Tennis elbow is a condition where the outer part of the elbow becomes sore and tender. The strain happens to the lateral forearm muscles near their origin on the lateral rounded protuberance (condyle) at the end of the humerous (forearm bone).
It is commonly associated with playing tennis and other racquet sports, though the injury can happen to almost anybody.
Tennis elbow is more prevalent in individuals over 40. Tennis elbow equally affects both sexes and although men have a marginally higher overall prevalence rate as compared women, this is not consistent within each age group, nor is it a statistically significant difference.
Ways to prevent tennis elbow include:
Treatment should start with rest, anti-inflammatory medications, and a stretching routine. If those fail to cure tennis elbow, surgery may be considered, although this form of treatment is rare (fewer than 3 percent of patients).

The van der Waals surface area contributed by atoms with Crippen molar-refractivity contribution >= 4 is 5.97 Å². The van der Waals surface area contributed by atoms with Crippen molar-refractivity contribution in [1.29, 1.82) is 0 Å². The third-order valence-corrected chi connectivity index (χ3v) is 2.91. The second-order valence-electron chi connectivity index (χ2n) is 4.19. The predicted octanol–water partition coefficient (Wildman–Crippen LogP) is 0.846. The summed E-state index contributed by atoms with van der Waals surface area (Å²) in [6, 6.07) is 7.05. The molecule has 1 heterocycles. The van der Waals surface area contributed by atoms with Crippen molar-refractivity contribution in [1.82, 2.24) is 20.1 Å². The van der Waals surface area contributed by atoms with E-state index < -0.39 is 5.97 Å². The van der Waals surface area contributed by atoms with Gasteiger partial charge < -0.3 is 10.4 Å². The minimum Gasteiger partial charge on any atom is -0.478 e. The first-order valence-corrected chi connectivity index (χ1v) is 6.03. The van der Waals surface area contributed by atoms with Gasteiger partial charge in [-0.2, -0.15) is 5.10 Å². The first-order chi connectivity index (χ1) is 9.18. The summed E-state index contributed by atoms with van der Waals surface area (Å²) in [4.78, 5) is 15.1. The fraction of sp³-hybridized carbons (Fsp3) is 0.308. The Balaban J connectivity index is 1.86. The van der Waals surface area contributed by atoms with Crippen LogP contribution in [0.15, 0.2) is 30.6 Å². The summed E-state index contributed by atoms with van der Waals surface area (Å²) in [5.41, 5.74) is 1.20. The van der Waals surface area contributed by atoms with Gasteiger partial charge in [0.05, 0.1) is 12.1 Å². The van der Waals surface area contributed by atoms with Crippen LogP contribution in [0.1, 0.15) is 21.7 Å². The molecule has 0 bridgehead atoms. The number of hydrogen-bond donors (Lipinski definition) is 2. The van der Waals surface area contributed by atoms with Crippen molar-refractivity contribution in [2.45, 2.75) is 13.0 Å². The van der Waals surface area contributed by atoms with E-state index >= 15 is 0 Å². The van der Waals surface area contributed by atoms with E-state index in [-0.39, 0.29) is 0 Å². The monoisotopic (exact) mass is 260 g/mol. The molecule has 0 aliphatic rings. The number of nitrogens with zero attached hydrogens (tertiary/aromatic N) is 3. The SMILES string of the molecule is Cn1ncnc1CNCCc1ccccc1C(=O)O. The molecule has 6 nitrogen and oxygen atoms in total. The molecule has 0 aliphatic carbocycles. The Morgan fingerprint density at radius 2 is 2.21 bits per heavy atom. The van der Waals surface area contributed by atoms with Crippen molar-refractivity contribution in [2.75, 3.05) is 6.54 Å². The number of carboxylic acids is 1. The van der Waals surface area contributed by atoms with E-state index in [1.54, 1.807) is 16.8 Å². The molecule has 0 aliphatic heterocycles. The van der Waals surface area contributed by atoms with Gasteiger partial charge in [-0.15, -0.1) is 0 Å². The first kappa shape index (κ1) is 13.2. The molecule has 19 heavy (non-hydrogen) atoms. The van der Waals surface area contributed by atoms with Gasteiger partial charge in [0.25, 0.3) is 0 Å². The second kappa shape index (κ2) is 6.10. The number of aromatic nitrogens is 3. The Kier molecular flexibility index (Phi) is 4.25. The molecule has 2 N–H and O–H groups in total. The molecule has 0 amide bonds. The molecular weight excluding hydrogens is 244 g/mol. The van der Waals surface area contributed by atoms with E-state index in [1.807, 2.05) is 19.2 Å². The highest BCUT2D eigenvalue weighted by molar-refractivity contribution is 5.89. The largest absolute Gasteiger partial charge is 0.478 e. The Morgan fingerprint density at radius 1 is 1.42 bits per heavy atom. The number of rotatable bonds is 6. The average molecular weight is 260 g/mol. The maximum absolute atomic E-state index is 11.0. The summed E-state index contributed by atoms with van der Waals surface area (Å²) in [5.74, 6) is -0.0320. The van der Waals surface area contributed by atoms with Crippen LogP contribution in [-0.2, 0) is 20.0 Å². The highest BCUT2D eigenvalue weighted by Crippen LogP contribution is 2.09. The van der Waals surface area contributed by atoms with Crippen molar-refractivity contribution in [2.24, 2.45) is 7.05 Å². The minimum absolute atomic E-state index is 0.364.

One procedure is for the tendon to be cut loose from the epicondyle, the rounded bump at the end of the bone, which eliminates stress on the tendon but renders the muscle useless. Another surgical technique involves removing roughened or granulated tissue in the tendon and repairing tears.